Carbon-Supported Nanostructured Core-Shell Catalysts for Low Temperature Fuel Cells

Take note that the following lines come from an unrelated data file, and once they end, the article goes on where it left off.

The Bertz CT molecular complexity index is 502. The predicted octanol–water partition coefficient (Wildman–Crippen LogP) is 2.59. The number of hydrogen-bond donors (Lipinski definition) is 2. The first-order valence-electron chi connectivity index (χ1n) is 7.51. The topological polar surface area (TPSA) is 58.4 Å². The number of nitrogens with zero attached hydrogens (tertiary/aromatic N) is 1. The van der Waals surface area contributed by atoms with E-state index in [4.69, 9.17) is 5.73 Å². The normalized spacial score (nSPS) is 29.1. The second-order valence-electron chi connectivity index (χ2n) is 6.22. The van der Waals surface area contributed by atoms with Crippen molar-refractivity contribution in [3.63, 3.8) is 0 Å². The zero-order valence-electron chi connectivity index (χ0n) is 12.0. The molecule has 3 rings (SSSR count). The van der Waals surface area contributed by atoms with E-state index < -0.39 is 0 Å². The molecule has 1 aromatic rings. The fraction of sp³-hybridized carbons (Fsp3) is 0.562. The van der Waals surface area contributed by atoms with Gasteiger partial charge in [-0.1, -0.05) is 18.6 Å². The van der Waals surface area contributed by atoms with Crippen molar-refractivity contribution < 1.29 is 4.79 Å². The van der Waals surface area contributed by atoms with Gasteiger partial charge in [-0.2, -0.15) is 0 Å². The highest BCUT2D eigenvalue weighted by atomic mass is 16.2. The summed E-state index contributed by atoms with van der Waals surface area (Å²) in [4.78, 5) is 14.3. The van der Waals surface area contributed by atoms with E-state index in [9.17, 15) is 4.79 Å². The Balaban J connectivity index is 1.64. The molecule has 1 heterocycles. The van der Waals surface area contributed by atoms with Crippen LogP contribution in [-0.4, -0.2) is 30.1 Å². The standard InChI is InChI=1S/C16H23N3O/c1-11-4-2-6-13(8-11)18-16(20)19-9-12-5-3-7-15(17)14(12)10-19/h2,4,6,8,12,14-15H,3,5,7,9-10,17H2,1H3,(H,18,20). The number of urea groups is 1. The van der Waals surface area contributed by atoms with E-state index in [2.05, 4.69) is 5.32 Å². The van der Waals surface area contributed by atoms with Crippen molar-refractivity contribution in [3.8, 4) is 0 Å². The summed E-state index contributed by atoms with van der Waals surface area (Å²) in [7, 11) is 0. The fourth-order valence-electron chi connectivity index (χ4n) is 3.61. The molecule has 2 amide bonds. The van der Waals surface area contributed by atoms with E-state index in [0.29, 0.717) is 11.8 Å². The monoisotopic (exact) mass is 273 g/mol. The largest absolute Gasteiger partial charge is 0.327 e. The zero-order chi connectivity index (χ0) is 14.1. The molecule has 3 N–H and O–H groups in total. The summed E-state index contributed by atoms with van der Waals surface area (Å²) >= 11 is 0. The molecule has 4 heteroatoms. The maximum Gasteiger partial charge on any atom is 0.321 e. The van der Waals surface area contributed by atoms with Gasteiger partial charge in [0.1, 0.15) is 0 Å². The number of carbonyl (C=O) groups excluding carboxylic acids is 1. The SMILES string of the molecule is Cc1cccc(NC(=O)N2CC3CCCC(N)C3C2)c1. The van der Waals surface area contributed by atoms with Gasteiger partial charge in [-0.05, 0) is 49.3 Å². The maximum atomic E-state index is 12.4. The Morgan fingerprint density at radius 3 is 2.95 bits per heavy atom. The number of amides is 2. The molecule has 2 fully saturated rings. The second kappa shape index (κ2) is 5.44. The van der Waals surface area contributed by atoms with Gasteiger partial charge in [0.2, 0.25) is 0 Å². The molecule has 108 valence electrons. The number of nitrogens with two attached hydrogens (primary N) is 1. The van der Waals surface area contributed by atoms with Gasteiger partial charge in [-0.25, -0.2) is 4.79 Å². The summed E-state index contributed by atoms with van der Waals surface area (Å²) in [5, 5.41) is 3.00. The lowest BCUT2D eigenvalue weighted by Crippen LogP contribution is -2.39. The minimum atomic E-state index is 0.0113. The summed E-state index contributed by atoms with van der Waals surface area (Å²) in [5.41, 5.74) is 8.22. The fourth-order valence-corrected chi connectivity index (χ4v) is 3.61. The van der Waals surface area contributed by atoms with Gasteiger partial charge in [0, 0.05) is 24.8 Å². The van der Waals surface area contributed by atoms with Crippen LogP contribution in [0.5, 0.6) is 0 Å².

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The direct methanol fuel cell needs a catalyst with low overpotential and high current density for methanol oxidation to be commerically viable. The catalyst with highest performance at the moment is the PtRu-alloy catalyst, but this is unstable. A compromise is the core-shell catalyst with ruthenium core and platinum shell. This catalyst shows improvement for CO-oxidation, but for the overall methanol oxidation, this is not as high as expected. This is believed to be because the catalyst promotes the parallell pathway through the intermediary species formaldehyde and formic acid. A method to detect these species were investigated. A model was made to calculate the concentration on the ring electrode to see if this was feasible. A rotating ring-disk electrode setup with a gold ring electrode was used to try and detect these species on the ring when they where formed on the disk. Experiments for different concentrations for formic acid and formaldehyde showed that palladium was more sensitive for these species than gold. An attempt to make a palladium ring by electrodeposition was made, and a microcell was also used to try and detect formaldehyde and formic acid by getting a high enough concentration in the bulk after methanol oxidation. The results of these experiments were that the ring-disk experiment on gold was inconclusive, but the model and results from concentration experiments showed that it should be feasable. Most of the electrodeposited palladium electroded were shown to be active in methanol, and the microcell experiment were inconclusive.